Ideas that have value.
You need creative people around you to find them.
Everything becomes much more people-centric.
Creativity and technology go hand in hand.
In many ways technology supports creativity.
Together they are humanizing the way we do business.

Creativity demands failure!
Ken Robinson puts it in a nutshell:
“If you are not prepared to be wrong, you will NEVER come up with something original!”
And the Web (= new technologies) allows us to be wrong.
First of all it reduces the costs of failure just as it reduces the cost of collaboration.
And secondly the Web provides instant feedback to our ideas!
So very early on we get a pretty good idea whether if we’re on the right track or not.

In order to innovate organizations have to create a culture that allows mistakes and fosters creativity.

7. Openness

Very often this is a creative potential you find OUTSIDE of your organization.
Not inside. Or not inside your own department.
It might be found among your partners, clients, customers …
Or simply out there on the Web.
So step outside.

Use this potential.
Invite people to join in.
Benefit from it.
Let your boundaries become permeable.
Develop your organization towards an open system.

And consequently: Perform better!

(e.g. ….)

8. Transparency

With the advent of the Web, companies/institutions/governments are scrutinized like never before.
Citizens and customers put them constantly under the microscope.
Their tools: instant communications, whistle-blowers, inquisitive media …
Their motivation: honesty, balance of power, trust.

Corporations/institutions/governments are becoming naked.
And if you’re going to be naked, you’d better be buff – to quote Don Tapscott.
So why not turn this “thread” into something positive?
Create value out of it.
Become transparent.
Tell the people who you’re dealing with, who you’re related to, what your means of production are, where the money goes to and where it comes from and so on …
Let them know what they want to know.
They’re bound to find out anyway. (e.g. DynCorp or …)

And by doing so – one very important side-effect is that you also reduce complexity.
You clamp down on unwanted dynamics!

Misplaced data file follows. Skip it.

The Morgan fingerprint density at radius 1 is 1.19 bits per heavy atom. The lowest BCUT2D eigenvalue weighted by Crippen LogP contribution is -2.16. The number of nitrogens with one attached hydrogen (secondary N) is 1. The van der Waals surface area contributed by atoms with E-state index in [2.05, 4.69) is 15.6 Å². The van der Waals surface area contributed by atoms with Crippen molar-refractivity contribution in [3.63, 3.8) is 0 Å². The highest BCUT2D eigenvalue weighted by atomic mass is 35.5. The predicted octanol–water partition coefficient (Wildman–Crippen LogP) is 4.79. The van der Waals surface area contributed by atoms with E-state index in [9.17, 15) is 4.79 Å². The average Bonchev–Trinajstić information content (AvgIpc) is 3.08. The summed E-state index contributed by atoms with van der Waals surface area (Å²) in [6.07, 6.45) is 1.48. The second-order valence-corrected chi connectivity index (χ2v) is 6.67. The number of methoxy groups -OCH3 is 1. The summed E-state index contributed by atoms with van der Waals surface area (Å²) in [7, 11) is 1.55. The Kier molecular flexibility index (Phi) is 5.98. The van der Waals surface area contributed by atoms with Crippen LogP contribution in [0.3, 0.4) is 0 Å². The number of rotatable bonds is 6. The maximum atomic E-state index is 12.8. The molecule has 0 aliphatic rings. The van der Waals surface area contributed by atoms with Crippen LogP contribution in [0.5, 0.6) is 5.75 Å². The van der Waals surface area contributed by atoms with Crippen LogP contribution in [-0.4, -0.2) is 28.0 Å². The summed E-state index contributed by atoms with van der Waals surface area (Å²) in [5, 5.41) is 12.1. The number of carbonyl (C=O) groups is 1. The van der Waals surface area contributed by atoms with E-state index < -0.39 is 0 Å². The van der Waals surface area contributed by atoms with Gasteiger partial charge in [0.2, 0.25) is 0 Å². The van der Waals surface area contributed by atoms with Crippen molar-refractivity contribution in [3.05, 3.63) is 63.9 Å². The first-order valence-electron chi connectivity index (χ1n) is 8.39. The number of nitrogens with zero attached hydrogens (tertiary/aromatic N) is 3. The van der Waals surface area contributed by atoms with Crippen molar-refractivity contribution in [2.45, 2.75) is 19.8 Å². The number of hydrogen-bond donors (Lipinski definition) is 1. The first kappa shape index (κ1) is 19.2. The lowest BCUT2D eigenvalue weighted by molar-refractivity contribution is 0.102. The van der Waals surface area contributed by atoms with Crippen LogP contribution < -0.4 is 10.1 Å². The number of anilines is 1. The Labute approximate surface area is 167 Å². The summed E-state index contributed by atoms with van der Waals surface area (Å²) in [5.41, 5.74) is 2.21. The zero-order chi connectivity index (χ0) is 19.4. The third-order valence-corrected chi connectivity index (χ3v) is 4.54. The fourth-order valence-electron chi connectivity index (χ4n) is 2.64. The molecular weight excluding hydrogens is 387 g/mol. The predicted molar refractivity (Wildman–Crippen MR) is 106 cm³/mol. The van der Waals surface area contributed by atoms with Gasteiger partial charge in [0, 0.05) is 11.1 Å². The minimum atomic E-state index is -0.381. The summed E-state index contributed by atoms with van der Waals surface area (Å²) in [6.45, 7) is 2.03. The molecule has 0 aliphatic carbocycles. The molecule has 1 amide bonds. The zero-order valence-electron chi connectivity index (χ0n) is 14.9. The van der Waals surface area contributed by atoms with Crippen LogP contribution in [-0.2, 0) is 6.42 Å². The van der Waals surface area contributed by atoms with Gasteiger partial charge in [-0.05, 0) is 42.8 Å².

And you become less liable to attack.

So make transparency central to your success.

If WE people, our companies/institutions and our governments won’t adjust to these principles – WE will fall way behind what could be. WE will never realize our true potential.

11 thoughts on “Vision”

  1. Hi,

    My name is Sean Bittle and I am with a group called “TopGrom” (see http://www.topgrom.com) Great article and coverage of the efforts to establish and support skateboarding in India. I am trying to get in touch with the organizers of the “The Third Eye Tour 2014) in India. We wanted to see if we could help out in some small way. Thanks for any help in advanced!

    Sean Bittle

  2. Your vision for a better world using modern technological innovations and the work you carry forward will, of course, benefit the mankind a lot…..!!! Thank you for your great and noble efforts!

  3. Hi i have gone through your work profile i really impressed and want to meet u in india , so if it possible then kindly let me inform , i m also working like same area , in to improve education system of india with ethics

    Regards
    Prof. Kapil Tiwari
    Kapil_17_tiwari@yajoo.co.in

  4. Hi. My name is Aditya Sharma and I got to know about you from

    http://www.hindustantimes.com/static/groundglass/no-school-no-skateboarding/

    I read about you and its just great. Would like to really connect with you. Me and my family runs a nature retreat & community that creates wholesome experiences through food, art, spiritual practices & nature for seekers, artist & travellers.
    Our visions are very similar and we would love to speak about it. Please do visit the website http://www.vaatalya.com

    I do even run a travel community by the name TRIPVER. http://www.tripver.com

    We would be glad to invite you for great conversation and ideas.

    Do lets us know.
    Adi
    9910907191

Leave a Reply to Andrea Vascellari Cancel reply

Your email address will not be published. Required fields are marked *